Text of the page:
In a world where making and selling more widgets at the lowest-possible cost is a corporate mantra, Diode Laser Concepts has quietly taken a different path.
The high-tech company just north of the Medford airport produces custom components for manufacturing clients in fields ranging from medical instrument to automobiles and the food industry.
It has grown into a $3.5 million company with 200 customers, of which 20 percent are foreign.
In the next three to five years, however, President Mike Robinson sees Diode Laser Concepts taking off on a whole new trajectory, forecasting sales growth to reach $10 million while growing from a staff of 25 to between 40 and 50 employees.
"We don't offer a cookie-cutter approach," Robinson said. "We know engineering disciplines and we provide engineering services to our customers that typically improves their design. The nuances of what a laser module does can have a value-added effect; by providing more than just a product we can help them improve their design and performance -- potentially reducing their costs."
Diode Laser Concepts' success and plans for growth earned it a $10,000 economic development grant last week from the Jackson County Board of Commissioners as part of its Economic Action Initiative program. The program awards grants to companies that plan to add family-wage jobs in the county.
DLC was founded in 1991, moved to Vilas Industrial Park in 1997 and has been in its present 6,200-square-foot location since 2001. The firm saw revenue jump 35 percent in 2012 and corresponding office crowding.
The company expects to move into a 15,000-square-foot building on Commerce Drive, off of Crater Lake Highway, in late June.
"Our administrative personnel ended up in our conference room and various other places trying to find desks," Robinson said. "We've outgrown this facility and it necessitated going beyond a couple thousand more feet. If we were going to make this move, I said, let's do it on a 10-year scale."
None of the company's clients are local, Robinson said. Aside from a major Texas customer most are in the Eastern time zone. Most clients are private companies, although just under 10 percent of the business involves government agencies, including the Defense Department.
"There weren't a lot of people doing what we did when we started," Robinson said. "There were just a few companies."
Since then, it's become a crowded field, splitting into two realms, he said.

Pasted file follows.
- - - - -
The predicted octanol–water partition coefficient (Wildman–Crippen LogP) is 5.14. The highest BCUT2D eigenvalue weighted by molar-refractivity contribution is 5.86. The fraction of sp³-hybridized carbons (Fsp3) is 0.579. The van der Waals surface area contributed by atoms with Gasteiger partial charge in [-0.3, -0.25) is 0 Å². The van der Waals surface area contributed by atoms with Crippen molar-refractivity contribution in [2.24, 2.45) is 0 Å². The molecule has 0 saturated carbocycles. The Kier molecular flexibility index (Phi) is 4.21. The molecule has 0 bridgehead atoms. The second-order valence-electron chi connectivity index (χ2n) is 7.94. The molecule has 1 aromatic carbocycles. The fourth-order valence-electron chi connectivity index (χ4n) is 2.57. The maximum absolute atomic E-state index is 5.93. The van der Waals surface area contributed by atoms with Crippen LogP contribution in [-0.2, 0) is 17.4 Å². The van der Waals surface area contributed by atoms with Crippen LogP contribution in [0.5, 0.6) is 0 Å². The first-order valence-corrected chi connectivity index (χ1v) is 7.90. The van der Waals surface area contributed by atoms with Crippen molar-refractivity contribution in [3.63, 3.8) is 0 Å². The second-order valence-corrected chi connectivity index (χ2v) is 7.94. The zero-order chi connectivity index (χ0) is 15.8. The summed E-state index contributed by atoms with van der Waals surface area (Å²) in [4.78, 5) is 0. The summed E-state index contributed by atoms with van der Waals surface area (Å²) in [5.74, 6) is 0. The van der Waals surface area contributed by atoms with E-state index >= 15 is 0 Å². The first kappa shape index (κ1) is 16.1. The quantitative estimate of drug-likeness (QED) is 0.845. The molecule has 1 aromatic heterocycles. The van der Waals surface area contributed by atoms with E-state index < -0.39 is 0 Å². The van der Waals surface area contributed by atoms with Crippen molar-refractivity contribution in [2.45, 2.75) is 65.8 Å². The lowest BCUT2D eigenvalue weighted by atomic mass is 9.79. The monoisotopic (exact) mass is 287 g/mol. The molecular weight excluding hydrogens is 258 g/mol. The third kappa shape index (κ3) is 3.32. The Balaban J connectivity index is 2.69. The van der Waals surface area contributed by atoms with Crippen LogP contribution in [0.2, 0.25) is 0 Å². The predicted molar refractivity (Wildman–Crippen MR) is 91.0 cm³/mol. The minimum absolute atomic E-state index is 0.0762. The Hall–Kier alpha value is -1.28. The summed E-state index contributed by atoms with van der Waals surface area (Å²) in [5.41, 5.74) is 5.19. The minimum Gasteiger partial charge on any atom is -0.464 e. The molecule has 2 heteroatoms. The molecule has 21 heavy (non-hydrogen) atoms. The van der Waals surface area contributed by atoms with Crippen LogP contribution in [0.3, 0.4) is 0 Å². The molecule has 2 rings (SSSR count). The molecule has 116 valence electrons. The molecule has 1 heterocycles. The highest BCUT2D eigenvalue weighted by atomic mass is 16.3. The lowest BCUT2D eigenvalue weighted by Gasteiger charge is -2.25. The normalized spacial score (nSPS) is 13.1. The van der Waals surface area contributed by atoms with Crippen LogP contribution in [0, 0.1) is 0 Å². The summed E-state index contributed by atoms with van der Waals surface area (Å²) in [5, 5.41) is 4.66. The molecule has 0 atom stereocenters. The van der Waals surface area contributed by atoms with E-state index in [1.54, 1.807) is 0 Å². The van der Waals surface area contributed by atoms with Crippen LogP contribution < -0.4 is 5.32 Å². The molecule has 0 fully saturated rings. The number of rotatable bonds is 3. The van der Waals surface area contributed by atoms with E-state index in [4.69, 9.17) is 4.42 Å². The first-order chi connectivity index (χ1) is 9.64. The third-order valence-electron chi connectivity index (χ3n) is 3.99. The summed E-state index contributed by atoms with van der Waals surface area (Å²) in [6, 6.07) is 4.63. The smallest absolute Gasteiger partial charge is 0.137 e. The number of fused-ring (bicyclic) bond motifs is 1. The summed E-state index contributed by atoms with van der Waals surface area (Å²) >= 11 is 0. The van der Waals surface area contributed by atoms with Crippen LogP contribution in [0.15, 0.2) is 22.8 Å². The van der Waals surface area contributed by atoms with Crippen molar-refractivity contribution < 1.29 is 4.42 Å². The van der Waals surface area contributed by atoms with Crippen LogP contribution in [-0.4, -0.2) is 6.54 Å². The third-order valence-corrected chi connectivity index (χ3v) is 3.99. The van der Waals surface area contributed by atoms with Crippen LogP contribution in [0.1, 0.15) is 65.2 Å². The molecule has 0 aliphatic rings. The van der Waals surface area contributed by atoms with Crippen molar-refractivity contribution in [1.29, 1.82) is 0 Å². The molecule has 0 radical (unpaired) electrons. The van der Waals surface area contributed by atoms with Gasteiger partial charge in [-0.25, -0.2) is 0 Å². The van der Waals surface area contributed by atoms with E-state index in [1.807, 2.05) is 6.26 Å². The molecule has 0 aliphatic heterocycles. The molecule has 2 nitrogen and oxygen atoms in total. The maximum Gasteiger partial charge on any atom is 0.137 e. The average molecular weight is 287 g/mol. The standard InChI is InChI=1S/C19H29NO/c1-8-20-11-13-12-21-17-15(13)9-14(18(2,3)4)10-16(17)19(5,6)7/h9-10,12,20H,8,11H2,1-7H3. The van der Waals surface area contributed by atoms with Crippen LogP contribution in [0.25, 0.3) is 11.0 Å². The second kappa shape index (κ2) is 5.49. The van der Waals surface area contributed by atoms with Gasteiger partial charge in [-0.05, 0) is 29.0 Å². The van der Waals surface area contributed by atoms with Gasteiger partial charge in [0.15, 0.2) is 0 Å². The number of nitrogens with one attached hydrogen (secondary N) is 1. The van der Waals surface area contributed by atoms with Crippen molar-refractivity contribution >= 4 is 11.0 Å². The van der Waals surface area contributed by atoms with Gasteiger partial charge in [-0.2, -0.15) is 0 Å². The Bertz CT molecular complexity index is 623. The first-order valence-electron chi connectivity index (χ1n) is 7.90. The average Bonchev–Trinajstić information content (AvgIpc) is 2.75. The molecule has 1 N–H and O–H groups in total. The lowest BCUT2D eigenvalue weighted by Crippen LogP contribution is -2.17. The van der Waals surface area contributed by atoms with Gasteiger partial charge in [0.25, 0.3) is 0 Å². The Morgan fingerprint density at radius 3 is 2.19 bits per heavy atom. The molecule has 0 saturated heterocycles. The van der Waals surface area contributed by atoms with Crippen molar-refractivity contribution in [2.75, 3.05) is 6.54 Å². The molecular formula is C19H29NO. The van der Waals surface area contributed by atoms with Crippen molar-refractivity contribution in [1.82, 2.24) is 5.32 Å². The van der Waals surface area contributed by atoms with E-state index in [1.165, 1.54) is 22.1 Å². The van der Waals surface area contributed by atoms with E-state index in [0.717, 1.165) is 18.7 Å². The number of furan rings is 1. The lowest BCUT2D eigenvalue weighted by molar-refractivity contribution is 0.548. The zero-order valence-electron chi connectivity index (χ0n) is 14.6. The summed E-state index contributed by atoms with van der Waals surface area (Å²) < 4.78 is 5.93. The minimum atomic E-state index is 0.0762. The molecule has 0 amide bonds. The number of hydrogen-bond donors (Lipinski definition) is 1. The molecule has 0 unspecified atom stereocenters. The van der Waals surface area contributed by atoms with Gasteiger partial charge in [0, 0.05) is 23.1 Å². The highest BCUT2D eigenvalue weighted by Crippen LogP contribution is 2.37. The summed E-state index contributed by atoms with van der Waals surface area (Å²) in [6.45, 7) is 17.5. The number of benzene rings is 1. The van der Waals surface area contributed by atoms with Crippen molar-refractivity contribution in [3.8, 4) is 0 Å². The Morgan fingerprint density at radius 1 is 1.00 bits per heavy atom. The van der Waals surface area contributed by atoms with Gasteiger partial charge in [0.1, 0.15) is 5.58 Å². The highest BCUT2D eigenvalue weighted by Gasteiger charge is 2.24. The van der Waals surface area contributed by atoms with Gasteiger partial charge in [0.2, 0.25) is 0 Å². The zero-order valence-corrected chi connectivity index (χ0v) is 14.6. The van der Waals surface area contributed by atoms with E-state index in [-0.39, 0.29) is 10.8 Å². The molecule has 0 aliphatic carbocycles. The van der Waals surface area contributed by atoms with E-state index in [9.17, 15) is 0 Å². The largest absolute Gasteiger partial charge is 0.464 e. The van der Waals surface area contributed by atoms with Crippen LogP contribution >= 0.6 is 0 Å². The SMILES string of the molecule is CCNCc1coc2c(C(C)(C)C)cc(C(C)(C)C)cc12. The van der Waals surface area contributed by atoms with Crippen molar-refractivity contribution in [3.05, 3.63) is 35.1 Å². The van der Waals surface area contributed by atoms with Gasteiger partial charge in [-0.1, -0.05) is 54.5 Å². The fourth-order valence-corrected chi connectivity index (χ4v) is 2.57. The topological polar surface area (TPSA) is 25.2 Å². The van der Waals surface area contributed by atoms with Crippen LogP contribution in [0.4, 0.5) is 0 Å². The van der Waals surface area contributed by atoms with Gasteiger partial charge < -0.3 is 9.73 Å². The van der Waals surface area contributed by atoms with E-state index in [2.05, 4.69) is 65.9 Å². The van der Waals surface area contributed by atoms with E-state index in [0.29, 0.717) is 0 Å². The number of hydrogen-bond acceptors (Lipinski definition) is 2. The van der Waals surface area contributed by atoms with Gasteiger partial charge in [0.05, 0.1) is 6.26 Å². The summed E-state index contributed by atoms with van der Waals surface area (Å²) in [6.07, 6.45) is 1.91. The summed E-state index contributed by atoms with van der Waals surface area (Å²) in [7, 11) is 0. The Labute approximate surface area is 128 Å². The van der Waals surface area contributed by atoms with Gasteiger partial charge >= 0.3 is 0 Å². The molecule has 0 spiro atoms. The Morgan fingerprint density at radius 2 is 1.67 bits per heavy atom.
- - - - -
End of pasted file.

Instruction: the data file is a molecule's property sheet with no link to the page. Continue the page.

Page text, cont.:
"At the low-end, there are inexpensive Asian products, such as laser pointers that everyone is familiar with, and the high-end performance companies are making components to customers' specifications."
Diode Laser Concepts has 10 competitors on "an apples to apples basis," he said. "Our niche is making laser modules for the original equipment market. We don't want to provide standard products."
The company has doubled revenue in the last decade and as recently as 2005, Diode Laser Concepts had 80 clients and less than 5 percent of its work was with foreign customers.
While the events following the 9/11 terrorist attacks didn't have an impact on the company, the credit crunch leading to recession smothered its auto-related business.
"Prior to 2008, 25 percent of our business involved the automotive market," he said. "It went to zero in a few months and it hasn't come back."
In some cases it was a matter of companies DLC worked with seeing their customers go away. Even as auto industry customers faded, new opportunities arose.
"What is driving our current growth is a technology change that came in 2008 and 2009, moving to different laser wave lengths and product mixes," Robinson said. "We positioned ourselves to capitalize on that and 85 percent of the growth we saw last year was from moving into those new technologies."
The new technology involves violet lasers and green lasers along with machine vision.
"It's a rapidly expanding product niche where they use one of our products, matching it with a camera system," Robinson said. "That allows everything from facial recognition to 3-D models to conveyor belt scanning used by food processors to monitor rejects."
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